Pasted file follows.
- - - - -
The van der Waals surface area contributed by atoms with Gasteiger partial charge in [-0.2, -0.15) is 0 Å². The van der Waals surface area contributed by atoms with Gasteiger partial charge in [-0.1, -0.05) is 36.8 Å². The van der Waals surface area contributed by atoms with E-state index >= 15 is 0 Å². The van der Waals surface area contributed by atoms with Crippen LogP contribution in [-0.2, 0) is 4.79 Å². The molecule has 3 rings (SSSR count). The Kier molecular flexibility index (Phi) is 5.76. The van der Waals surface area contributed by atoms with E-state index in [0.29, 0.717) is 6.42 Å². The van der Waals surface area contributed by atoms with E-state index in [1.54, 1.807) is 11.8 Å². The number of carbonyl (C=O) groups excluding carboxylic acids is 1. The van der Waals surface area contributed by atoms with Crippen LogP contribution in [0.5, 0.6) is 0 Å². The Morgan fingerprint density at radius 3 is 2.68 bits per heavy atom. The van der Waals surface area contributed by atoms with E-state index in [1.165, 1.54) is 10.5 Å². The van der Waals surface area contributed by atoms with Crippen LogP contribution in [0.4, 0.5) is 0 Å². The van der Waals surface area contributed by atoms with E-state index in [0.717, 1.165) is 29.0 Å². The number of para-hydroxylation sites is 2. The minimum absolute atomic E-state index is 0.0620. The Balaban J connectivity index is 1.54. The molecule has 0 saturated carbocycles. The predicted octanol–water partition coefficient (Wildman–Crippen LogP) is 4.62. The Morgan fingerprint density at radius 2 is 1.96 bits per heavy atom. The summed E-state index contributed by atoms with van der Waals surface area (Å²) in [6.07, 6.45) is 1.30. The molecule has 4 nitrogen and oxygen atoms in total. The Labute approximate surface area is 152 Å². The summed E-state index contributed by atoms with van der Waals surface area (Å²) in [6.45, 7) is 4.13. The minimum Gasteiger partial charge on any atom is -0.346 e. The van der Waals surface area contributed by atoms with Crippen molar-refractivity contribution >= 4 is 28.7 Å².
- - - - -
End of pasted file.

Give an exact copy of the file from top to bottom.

The van der Waals surface area contributed by atoms with Gasteiger partial charge in [-0.2, -0.15) is 0 Å². The van der Waals surface area contributed by atoms with Gasteiger partial charge in [-0.1, -0.05) is 36.8 Å². The van der Waals surface area contributed by atoms with E-state index >= 15 is 0 Å². The van der Waals surface area contributed by atoms with Crippen LogP contribution in [-0.2, 0) is 4.79 Å². The molecule has 3 rings (SSSR count). The Kier molecular flexibility index (Phi) is 5.76. The van der Waals surface area contributed by atoms with E-state index in [0.29, 0.717) is 6.42 Å². The van der Waals surface area contributed by atoms with E-state index in [1.54, 1.807) is 11.8 Å². The number of carbonyl (C=O) groups excluding carboxylic acids is 1. The van der Waals surface area contributed by atoms with Crippen LogP contribution in [0.5, 0.6) is 0 Å². The Morgan fingerprint density at radius 3 is 2.68 bits per heavy atom. The van der Waals surface area contributed by atoms with E-state index in [1.165, 1.54) is 10.5 Å². The van der Waals surface area contributed by atoms with Crippen LogP contribution in [0.4, 0.5) is 0 Å². The van der Waals surface area contributed by atoms with E-state index in [0.717, 1.165) is 29.0 Å². The number of para-hydroxylation sites is 2. The minimum absolute atomic E-state index is 0.0620. The Balaban J connectivity index is 1.54. The molecule has 0 saturated carbocycles. The predicted octanol–water partition coefficient (Wildman–Crippen LogP) is 4.62. The Morgan fingerprint density at radius 2 is 1.96 bits per heavy atom. The summed E-state index contributed by atoms with van der Waals surface area (Å²) in [6.07, 6.45) is 1.30. The molecule has 4 nitrogen and oxygen atoms in total. The Labute approximate surface area is 152 Å². The summed E-state index contributed by atoms with van der Waals surface area (Å²) in [6.45, 7) is 4.13. The minimum Gasteiger partial charge on any atom is -0.346 e. The van der Waals surface area contributed by atoms with Crippen molar-refractivity contribution >= 4 is 28.7 Å².